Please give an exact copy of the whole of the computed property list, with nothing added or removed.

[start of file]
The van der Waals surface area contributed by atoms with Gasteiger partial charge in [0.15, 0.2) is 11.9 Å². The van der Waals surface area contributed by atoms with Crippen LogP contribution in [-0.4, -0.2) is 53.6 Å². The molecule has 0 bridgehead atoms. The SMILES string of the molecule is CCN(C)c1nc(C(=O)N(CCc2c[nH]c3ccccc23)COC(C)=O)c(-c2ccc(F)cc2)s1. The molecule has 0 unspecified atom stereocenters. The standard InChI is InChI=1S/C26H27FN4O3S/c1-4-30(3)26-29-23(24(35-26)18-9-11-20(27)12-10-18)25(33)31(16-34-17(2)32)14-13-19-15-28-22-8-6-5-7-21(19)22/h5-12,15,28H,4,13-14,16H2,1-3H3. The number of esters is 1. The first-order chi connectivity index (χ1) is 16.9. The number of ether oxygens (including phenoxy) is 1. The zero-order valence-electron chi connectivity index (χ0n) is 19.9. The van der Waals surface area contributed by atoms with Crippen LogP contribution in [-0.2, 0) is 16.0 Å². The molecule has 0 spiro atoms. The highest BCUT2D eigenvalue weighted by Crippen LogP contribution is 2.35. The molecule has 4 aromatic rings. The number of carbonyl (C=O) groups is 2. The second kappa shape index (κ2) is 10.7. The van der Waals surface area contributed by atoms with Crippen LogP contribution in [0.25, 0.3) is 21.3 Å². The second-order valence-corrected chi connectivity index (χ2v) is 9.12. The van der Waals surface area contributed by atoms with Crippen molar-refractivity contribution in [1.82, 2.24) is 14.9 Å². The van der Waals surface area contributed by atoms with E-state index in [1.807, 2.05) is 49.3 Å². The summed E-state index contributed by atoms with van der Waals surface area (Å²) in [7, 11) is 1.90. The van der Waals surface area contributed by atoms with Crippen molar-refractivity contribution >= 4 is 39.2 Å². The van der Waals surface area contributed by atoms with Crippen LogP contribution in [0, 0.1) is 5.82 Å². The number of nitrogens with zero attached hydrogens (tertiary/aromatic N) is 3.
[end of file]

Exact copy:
The van der Waals surface area contributed by atoms with Gasteiger partial charge in [0.15, 0.2) is 11.9 Å². The van der Waals surface area contributed by atoms with Crippen LogP contribution in [-0.4, -0.2) is 53.6 Å². The molecule has 0 bridgehead atoms. The SMILES string of the molecule is CCN(C)c1nc(C(=O)N(CCc2c[nH]c3ccccc23)COC(C)=O)c(-c2ccc(F)cc2)s1. The molecule has 0 unspecified atom stereocenters. The standard InChI is InChI=1S/C26H27FN4O3S/c1-4-30(3)26-29-23(24(35-26)18-9-11-20(27)12-10-18)25(33)31(16-34-17(2)32)14-13-19-15-28-22-8-6-5-7-21(19)22/h5-12,15,28H,4,13-14,16H2,1-3H3. The number of esters is 1. The first-order chi connectivity index (χ1) is 16.9. The number of ether oxygens (including phenoxy) is 1. The zero-order valence-electron chi connectivity index (χ0n) is 19.9. The van der Waals surface area contributed by atoms with Crippen LogP contribution in [-0.2, 0) is 16.0 Å². The molecule has 0 spiro atoms. The highest BCUT2D eigenvalue weighted by Crippen LogP contribution is 2.35. The molecule has 4 aromatic rings. The number of carbonyl (C=O) groups is 2. The second kappa shape index (κ2) is 10.7. The van der Waals surface area contributed by atoms with Crippen LogP contribution in [0.25, 0.3) is 21.3 Å². The second-order valence-corrected chi connectivity index (χ2v) is 9.12. The van der Waals surface area contributed by atoms with Crippen molar-refractivity contribution in [1.82, 2.24) is 14.9 Å². The van der Waals surface area contributed by atoms with E-state index in [1.807, 2.05) is 49.3 Å². The summed E-state index contributed by atoms with van der Waals surface area (Å²) in [7, 11) is 1.90. The van der Waals surface area contributed by atoms with Crippen molar-refractivity contribution >= 4 is 39.2 Å². The van der Waals surface area contributed by atoms with Crippen LogP contribution in [0, 0.1) is 5.82 Å². The number of nitrogens with zero attached hydrogens (tertiary/aromatic N) is 3.